Chamba’s braveheart— Sardar Singh

Sepoy Sardar Singh was awarded Vir Chakra for his conspicuous gallantry in 1991

Col Dilbag Dabas (Retd)

The military history of Himachal starts with the history of the 131-year-old Dogra Regiment. In all wars, pre or post independence, the gallant Dogras of Himachal have proved their mettle and made the tiny state proud by adding to the tally of gallantry award winners from the state. Sardar Singh is one such son of the soil nurtured by Himachal, which is rightly referred to as the nursery of military bravehearts.

Sardar Singh, son of Dharam Singh, was born on August 10, 1964, at Hatthian village in Chamba district. Hatthian is popularly known as a Dogra village since the youth from the village traditionally chose the Dogra Regiment and continue to do so and with pride. Following the tradition, Sardar Singh also got himself enrolled in the Dogra Regiment on October 26, 1983, and was allotted the 2nd Dogra Battalion.

India and Pakistan have fought intermittently since 1984 at Siachen Glacier, where not a single blade of grass grows, yet it remains the highest battle ground on earth. And not without reason, as the strategic importance of the glacier can never be over-emphasised. The Indian Army occupies almost all dominating heights on the Saltoro Ridge, west of Siachen Glacier. To maintain the hold and also to dominate the tactically important features north and west of the ridge, the Indian Army has been launching operations in the region since 1984 at the time and place of its choosing. Operation Meghdoot in April 1984, Operation Rajiv in July 1987 and Operation IBEX in April 1989 are some of the decisive operations successfully launched by the Indian Army since 1984. The 2nd Dogra Battalion was part of 'Operation IBEX' and during one fierce skirmish in the operation, with the enemy superior in numbers, Sepoy Sardar Singh of 2nd Dogra, almost singlehandedly thwarted the enemy's assault and earned for himself the coveted Vir Chakra.

On the night of April 30, 1989, Sepoy Sardar Singh was part of a detachment guarding the feature called bump from south western approach. Before the enemy launched an attack on the bump, after having been relieved by Lance Naik Prem Singh, he had just returned to his snow tent, taken off his boots and was warming himself near a small stove. On hearing the sentry Lance Naik Prem Singh's alarm, he quickly picked up his weapon and rushed out barefoot, into the snow and ice, to his post.

Instantaneously, he saw almost section strength of the enemy soldiers barely 20 yards away crouching and firing at the sentry. He immediately opened fire at the attacking party and calmly picked off three of the enemy soldiers.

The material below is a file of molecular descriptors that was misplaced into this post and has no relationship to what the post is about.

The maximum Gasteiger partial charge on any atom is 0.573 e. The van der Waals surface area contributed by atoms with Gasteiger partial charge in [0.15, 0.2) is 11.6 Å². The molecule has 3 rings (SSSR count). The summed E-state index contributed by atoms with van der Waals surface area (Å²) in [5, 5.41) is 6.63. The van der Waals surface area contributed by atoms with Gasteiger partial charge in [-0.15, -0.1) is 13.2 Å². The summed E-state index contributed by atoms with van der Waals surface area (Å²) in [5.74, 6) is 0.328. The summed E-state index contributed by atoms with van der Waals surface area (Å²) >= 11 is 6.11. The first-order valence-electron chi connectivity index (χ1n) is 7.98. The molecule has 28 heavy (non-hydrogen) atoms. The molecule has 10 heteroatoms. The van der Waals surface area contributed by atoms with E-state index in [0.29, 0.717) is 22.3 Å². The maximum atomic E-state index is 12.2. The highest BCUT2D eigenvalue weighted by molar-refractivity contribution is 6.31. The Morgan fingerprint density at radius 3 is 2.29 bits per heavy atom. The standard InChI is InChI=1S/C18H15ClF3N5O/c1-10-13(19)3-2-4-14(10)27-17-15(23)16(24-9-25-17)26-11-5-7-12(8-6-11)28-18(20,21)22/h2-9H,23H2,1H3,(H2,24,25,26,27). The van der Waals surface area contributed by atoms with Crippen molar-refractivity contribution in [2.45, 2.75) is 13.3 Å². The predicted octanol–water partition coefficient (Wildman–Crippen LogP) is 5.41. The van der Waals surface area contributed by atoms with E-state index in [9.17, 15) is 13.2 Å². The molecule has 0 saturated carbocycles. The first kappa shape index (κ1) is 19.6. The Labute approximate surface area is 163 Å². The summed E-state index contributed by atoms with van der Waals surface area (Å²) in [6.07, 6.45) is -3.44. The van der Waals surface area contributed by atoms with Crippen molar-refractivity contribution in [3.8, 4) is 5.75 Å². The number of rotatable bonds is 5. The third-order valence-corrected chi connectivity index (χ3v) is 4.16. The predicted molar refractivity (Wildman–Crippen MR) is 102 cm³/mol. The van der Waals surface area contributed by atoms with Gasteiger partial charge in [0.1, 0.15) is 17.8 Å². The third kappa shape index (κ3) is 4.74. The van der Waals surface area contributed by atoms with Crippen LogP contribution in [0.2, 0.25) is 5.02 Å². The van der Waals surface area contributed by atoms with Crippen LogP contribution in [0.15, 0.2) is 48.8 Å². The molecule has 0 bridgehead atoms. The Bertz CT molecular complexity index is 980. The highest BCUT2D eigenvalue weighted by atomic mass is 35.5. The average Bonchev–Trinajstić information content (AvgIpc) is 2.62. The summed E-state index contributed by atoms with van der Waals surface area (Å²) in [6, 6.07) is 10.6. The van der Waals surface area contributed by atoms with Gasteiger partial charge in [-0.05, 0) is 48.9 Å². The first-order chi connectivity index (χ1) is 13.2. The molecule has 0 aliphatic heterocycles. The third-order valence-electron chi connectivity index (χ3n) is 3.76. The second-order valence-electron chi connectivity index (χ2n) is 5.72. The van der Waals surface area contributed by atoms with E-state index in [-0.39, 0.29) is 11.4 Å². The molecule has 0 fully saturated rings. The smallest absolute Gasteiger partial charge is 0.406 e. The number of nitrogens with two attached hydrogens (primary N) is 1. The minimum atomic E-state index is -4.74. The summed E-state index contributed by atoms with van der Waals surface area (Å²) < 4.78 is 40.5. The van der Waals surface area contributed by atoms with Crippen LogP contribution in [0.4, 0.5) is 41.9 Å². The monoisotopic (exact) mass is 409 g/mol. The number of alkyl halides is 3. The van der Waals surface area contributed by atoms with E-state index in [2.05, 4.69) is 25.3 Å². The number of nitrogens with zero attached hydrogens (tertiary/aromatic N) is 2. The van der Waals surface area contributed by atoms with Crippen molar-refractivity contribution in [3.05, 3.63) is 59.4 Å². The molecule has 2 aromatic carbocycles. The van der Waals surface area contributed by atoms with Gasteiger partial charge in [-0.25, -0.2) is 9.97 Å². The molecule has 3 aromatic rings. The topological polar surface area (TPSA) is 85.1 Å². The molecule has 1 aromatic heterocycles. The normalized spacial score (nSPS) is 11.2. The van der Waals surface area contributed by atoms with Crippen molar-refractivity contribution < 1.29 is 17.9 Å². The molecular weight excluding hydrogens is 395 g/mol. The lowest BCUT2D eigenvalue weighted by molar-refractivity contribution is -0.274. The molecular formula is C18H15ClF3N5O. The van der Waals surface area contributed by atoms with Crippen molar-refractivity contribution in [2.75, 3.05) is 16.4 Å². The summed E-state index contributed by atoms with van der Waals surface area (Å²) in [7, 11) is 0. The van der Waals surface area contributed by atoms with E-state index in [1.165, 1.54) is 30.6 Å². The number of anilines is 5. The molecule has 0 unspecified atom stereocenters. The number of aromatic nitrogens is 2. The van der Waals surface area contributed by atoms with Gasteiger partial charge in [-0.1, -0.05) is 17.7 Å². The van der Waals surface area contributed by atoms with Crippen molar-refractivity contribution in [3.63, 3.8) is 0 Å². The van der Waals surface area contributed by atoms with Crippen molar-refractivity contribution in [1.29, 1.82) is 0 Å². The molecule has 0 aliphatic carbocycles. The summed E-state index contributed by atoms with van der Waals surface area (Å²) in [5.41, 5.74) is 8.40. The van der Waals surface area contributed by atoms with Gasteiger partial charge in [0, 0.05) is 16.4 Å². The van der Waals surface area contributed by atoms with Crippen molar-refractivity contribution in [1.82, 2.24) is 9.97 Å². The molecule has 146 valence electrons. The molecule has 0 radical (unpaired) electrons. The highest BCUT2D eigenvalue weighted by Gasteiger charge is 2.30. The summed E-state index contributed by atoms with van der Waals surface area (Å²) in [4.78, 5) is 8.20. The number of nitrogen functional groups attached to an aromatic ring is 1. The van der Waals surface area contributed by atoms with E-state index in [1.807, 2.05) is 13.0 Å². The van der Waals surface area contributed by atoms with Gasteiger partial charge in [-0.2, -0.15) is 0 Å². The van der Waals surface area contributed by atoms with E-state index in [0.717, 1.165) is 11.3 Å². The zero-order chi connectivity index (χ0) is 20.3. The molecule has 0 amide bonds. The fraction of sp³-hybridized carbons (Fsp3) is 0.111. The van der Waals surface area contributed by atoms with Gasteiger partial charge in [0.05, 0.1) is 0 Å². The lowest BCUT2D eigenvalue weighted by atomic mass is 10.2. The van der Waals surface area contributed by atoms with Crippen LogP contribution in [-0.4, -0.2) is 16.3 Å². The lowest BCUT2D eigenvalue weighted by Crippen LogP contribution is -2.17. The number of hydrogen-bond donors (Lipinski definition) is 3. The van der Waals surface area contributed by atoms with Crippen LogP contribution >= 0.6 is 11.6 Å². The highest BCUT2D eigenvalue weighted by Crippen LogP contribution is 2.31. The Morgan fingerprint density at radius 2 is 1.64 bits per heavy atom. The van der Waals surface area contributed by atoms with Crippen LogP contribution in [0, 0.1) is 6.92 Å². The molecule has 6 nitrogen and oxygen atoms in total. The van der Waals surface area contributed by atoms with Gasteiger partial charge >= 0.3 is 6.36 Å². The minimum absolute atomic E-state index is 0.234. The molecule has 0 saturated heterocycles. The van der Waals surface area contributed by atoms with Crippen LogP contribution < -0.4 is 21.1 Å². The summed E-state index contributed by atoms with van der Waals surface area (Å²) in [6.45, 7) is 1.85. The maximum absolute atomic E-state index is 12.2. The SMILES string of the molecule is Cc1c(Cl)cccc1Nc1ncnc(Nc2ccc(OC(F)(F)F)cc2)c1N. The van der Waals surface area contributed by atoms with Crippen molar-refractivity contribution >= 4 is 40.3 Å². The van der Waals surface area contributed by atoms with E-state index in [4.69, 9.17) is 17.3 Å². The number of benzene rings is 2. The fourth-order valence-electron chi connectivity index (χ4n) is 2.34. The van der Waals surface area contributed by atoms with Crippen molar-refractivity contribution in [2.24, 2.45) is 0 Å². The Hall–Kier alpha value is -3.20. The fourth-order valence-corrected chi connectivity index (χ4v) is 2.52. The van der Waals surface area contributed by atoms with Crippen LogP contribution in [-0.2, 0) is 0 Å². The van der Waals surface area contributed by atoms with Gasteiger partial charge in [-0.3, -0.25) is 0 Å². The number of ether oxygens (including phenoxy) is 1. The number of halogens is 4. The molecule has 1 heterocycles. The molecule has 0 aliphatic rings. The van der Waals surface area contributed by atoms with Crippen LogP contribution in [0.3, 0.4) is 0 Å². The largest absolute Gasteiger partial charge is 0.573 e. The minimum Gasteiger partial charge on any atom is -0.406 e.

In the fire fight, sentry Lance Naik Prem Singh got injured and fell. Sepoy Sardar Singh, with total disregard to personal safety, crawled through the hail of bullets and evacuated sentry Lance Naik Prem Singh to  a nearby snow tent. 

Sepoy Sardar Singh removed the magazine from the sentry's rifle, put it in his pouch and came out again to face the enemy. He crawled to an advantageous position and engaged the enemy with accurate fire. During the cross fire, Sepoy Sardar Singh was hit by a bullet in the shoulder, but despite the wound, barefoot and in that biting cold, he continued to engage the enemy singlehandedly and kept the attackers at bay till the neighbouring platoon personal joined in the fight. After having been outnumbered, the enemy retreated leaving behind its dead and wounded. Undoubtedly, Sepoy Sardar Singh was instrumental in breaking up the enemy's attack on tactically important bump feature that night.

For his raw courage, determination and conspicuous gallantry in the face of a superior enemy, Sepoy Sardar Singh was awarded the Vir Chakra.

For Himachali youth, military has not just been another profession, but a way of life, an honourable life. And Sardar Singh and all other brave-hearts whet the appetite of young Himachalis to follow into their footsteps. 

The battle account of his bravery reads...

“On the night of April 30, 1989, Sepoy Sardar Singh was part of a detachment guarding the feature called bump from south western approach. Before the enemy launched an attack on the bump, after having been relieved by Lance Naik Prem Singh, he had just returned to his snow tent, taken off his boots and was warming himself near a small stove. On hearing the sentry Lance Naik Prem Singh's alarm, he quickly picked up his weapon and rushed out barefoot, into the snow and ice, to his post. Instantaneously, he saw almost section strength of the enemy soldiers barely 20 yards away crouching and firing at the sentry. He immediately opened fire at the attacking party and calmly picked off three of the enemy soldiers. In the fire fight, the sentry Lance Naik Prem Singh got injured and fell. Sepoy Sardar Singh, with total disregard to personal safety, crawled through the hail of bullets and evacuated the sentry to the nearby snow tent. Sepoy Sardar Singh removed the magazine from the sentry's rifle, put it in his pouch and came out again to face the enemy. He crawled to an advantageous position and engaged the enemy with accurate fire. During the cross fire, Sepoy Sardar Singh was hit by a bullet in the shoulder, but despite the wound, barefoot and in that biting cold, he continued to engage the enemy singlehandedly and kept the attackers at bay till the neighbouring platoon personal joined in the fight. After having been outnumbered, the enemy retreated leaving behind its dead and wounded. Undoubtedly, Sepoy Sardar Singh was instrumental in breaking up the enemy's attack on tactically important bump feature that night.”

(The writer is a veteran Gunner, 6 Field Regiment)

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